Interior of the village church

David continues, appealing to the reader’s imagination:

Half close your eyes, use your imagination and you can conjure up what life was like here during the war. There are plenty of clues: the 1930s cars, safely locked away within the ruins of their owner’s garages, a few floor tiles, the weighing scales, laundry mangles, bicycles, and toys. You can almost imagine children playing, women cooking and making clothes, old men sitting in the cafés.

But open your eyes wide again and the reality is stark: the carefully stored cars are just carcasses rusting in the ruins of their shelters. They were burnt in their garages. Everything wooden is gone. There are no floors, no ceilings, no staircases, no roofs, no furniture. The books, the photos, the carpets, personal possessions and household linens were all destroyed in the hideous conflagration.

Finally, these concluding thoughts, hauntingly similar to Dr. Alon Ben-Meir’s:

Oradour-sur-Glane is the location of an atrocity carried out by humans. But so is the Colosseum in Rome. It’s a chilling thought. Oradour-sur-Glane wasn’t the first site of human slaughter and the tragedy is that it will not be the last either. For thousands of years, humans have been slaughtering each other. War is in itself an atrocity, and always engenders war crimes. Perhaps rulers don’t feed people to lions any more, but the civilian suffering in Syria cannot be under-estimated. Civilian massacres are still happening.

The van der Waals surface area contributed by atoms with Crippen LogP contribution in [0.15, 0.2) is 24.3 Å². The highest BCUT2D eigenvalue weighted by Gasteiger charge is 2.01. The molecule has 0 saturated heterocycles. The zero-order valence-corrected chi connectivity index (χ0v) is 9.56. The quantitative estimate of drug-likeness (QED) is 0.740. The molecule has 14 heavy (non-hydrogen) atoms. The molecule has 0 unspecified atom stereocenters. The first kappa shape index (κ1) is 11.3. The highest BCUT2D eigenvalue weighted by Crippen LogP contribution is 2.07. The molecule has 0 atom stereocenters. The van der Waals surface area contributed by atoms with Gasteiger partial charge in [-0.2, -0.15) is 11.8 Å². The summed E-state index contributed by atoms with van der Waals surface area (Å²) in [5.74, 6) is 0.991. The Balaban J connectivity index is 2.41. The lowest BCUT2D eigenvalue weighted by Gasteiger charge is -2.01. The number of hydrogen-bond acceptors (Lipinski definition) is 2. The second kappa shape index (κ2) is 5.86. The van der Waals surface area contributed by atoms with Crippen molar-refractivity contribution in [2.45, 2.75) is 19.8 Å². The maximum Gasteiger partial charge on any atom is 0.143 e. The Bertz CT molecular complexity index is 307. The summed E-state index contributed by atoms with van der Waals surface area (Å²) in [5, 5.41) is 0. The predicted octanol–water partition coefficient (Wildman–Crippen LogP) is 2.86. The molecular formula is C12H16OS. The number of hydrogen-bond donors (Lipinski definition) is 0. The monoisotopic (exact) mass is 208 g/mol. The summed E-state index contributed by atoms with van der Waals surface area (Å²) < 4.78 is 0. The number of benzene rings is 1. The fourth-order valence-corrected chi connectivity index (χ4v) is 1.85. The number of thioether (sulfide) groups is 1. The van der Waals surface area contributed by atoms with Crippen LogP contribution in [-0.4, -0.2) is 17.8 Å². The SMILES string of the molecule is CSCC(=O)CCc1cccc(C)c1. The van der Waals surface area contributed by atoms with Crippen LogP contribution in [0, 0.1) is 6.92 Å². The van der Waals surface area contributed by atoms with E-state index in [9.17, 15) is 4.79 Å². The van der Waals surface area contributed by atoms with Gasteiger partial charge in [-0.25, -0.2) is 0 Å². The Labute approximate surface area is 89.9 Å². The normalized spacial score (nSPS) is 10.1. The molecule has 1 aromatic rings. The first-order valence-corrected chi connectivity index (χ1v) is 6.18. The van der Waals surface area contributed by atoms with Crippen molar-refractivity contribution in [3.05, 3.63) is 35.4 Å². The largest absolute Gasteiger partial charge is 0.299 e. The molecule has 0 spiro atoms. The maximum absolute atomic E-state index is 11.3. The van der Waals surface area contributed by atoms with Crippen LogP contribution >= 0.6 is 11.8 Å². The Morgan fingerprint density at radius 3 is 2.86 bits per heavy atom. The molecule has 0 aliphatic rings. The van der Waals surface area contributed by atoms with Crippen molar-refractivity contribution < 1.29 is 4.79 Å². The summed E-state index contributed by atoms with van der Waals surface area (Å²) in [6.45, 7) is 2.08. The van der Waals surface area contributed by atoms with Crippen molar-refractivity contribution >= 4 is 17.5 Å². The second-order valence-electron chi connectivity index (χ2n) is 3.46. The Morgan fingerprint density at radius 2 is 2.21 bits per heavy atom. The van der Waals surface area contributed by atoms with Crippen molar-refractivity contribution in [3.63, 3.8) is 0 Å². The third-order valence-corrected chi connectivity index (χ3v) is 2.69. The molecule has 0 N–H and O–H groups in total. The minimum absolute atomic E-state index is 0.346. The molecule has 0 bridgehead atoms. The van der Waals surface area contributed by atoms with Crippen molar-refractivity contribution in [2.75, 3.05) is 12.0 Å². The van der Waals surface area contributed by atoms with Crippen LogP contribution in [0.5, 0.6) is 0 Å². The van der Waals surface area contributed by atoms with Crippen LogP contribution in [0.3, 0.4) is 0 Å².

And the causes haven’t changed either.

The same intolerance, racism and hatred that drove much of the Nazi movement is still driving terrorism and wars across the world. And here in Western Europe, we see that same racism, hatred and lack of compassion aimed at the unfortunate refugees, immigrants, and outsiders. The others.

Leaving Oradour-sur-Glane, I was haunted by the horrible question – could the massacre of innocents happen again in Europe?

We see “the others” and “racism, hatred and lack of compassion” on this hemisphere, too.

Please read the full article at The Connexion, French News and Views

Photos by author